G protein-coupled receptors (GPCRs) mediate most of our body's physiological responses to hormones, neurotransmitters and environmental stimulants. They are trans-membrane proteins that are expressed in every type of cell in the body where their function is to detect molecules outside the cell and transmit signals across the membrane to activate cellular responses. These proteins are involved in many diseases and present a wide range of opportunities as therapeutic targets in areas including diabetes, cancer, central nervous system disorders, inflammation, and pain. GPCRs have been and will remain among the most important targets of drug discovery in the pharmaceutical industry. In order to have sufficient and functional GPCR proteins for drug screening, an efficient heterologous protein expression system is required. The current heterologous expression systems using insect cells or mammalian cells typically result in low yields and require lengthy molecular biology efforts. E. coli is a very attractive protein expression system which offers flexibility in genetic manipulation, rapid growth, ease of scaling up and very low cost. However, current E. coli strains are limited in their ability to produce fully functional GPCR proteins. In this project, Primordial Genetics aims to develop a novel E. coli strain for producing functional GPCRs by a patented synthetic biology technology called Function Generator?. This technology has previously been applied to E. coli to generate functionality that cannot be created by classical genetic approaches. We propose to screen our combinatorial expression libraries to discover all the genes involved in improved expression of GPCRs. The expression of six well-known GPCRs will be validated by biochemical assays and function assays. At the end of this Phase I project, we will have demonstrated that for each target GPCR we have at least one FG gene that enables high-level expression of the soluble GPCR. Our Phase II project will comprise further strain development by stacking the trait genes to have a robust E. coli strain that is universally useful for GPCR production. The E. coli production host can be licensed to pharmaceutical companies and can be used to supply the market with GPCRs for functional screening. This endeavor not only bears great business prospects but also provides the scientific community with valuable R&D resources.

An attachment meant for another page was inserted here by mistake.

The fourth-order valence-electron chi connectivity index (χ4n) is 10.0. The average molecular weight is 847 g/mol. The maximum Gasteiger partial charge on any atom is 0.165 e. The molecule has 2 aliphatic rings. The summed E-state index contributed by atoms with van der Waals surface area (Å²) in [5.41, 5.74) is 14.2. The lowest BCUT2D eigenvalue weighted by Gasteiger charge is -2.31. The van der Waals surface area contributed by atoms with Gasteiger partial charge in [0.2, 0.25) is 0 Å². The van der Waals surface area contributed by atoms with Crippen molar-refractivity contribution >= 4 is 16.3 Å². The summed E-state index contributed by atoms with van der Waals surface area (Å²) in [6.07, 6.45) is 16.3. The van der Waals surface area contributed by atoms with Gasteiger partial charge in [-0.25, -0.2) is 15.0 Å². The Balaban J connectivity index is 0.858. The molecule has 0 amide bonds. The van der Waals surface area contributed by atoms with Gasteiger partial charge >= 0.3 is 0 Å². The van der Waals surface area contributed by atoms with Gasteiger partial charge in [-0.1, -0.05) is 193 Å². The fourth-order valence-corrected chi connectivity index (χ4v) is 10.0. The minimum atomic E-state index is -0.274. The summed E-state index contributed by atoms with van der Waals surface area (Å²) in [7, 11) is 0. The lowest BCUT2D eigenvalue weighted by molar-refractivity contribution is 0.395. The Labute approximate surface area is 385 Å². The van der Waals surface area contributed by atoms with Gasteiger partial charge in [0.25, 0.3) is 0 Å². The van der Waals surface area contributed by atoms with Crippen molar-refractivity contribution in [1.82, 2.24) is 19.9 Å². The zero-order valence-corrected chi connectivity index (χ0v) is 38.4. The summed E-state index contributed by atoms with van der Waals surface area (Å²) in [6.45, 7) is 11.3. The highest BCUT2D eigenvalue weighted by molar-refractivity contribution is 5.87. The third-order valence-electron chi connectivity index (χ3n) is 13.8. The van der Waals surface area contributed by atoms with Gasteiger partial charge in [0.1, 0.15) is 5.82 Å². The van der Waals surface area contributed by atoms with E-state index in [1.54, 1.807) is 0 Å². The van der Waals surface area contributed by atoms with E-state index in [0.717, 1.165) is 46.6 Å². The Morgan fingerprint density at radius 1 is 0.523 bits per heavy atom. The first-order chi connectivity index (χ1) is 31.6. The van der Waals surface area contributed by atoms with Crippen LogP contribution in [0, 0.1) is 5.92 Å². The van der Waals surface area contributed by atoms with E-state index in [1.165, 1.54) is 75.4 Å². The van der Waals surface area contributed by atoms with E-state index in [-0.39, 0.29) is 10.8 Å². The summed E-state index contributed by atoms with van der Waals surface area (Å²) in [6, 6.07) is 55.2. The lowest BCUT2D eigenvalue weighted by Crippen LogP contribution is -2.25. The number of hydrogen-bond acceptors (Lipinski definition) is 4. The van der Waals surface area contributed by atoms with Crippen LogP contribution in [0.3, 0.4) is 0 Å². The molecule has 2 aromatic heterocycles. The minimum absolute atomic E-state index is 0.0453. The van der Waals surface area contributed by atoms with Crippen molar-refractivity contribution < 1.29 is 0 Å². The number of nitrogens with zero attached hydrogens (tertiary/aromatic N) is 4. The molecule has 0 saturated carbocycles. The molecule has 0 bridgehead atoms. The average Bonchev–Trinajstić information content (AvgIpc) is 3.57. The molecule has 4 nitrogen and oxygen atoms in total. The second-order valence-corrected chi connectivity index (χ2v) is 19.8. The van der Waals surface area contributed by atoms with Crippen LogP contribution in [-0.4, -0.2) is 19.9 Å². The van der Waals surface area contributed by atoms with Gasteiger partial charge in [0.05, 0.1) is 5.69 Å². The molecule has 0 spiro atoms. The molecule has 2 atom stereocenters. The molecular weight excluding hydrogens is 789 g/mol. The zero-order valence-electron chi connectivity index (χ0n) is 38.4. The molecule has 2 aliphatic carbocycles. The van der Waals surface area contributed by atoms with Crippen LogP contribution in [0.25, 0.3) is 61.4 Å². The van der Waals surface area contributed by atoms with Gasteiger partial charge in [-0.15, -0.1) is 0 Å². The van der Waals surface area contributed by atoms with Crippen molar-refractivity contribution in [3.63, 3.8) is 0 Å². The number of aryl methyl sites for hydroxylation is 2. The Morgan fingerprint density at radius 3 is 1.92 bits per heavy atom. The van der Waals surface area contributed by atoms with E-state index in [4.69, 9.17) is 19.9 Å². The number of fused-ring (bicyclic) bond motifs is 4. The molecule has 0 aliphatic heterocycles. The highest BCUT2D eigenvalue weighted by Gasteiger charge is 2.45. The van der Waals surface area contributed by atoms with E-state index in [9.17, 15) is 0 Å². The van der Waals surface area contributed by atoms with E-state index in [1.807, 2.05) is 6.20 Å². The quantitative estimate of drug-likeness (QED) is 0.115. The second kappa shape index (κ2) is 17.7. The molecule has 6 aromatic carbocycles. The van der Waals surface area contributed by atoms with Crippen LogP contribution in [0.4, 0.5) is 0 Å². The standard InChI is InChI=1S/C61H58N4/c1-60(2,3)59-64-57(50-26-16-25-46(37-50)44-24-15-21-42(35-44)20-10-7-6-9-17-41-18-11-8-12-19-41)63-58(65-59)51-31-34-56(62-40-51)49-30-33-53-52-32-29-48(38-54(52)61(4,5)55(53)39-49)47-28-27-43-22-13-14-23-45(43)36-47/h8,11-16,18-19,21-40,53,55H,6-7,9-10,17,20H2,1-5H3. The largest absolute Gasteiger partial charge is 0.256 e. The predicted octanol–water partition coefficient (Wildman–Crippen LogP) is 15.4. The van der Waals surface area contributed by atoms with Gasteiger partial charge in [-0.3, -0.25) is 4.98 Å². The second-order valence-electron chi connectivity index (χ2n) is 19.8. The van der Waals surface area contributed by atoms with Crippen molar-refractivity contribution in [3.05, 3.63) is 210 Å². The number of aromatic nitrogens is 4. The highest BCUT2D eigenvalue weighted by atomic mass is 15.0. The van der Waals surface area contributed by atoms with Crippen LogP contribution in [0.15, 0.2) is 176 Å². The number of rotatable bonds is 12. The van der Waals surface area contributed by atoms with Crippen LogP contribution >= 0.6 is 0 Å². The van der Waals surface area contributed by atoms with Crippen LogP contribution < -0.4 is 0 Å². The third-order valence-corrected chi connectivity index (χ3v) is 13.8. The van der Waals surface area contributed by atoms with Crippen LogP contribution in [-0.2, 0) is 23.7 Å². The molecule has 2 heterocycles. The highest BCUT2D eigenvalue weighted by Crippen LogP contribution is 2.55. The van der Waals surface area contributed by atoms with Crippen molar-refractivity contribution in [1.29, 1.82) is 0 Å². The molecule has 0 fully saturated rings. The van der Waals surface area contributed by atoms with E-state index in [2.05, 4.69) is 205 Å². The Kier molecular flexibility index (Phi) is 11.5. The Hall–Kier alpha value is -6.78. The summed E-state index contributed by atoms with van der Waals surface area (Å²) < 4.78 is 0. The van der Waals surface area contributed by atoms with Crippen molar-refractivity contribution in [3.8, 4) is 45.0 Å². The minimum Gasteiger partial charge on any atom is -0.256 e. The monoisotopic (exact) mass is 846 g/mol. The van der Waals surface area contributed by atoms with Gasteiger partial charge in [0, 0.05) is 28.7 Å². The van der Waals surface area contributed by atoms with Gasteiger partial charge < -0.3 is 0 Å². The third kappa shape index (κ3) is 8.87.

The principal aim of this project is to apply a novel synthetic biology approach to develop protein expression strains of the laboratory bacterium Escherichia coli that are suitable for producing functional G-protein-coupled receptor (GPCR) proteins. GPCRs are diverse membrane proteins that are ubiquitous in the human body. They are involved in many physiological processes as well as many diseases and have been the most important drug targets in modern medicine. Efficient production of milligram quantities of functional GPCR is currently very difficult. Although E. coli is widely used for protein production, expressing functional GPCRs in E. coli is still challenging. The novel E. coli expression host to be developed in this project will significantly accelerate the production of GPCRs and drug development work with this important class of human proteins. This project will not only have a broad impact in drug discovery across many diseases but also will provide the scientific community a valuable resource for structural biology research.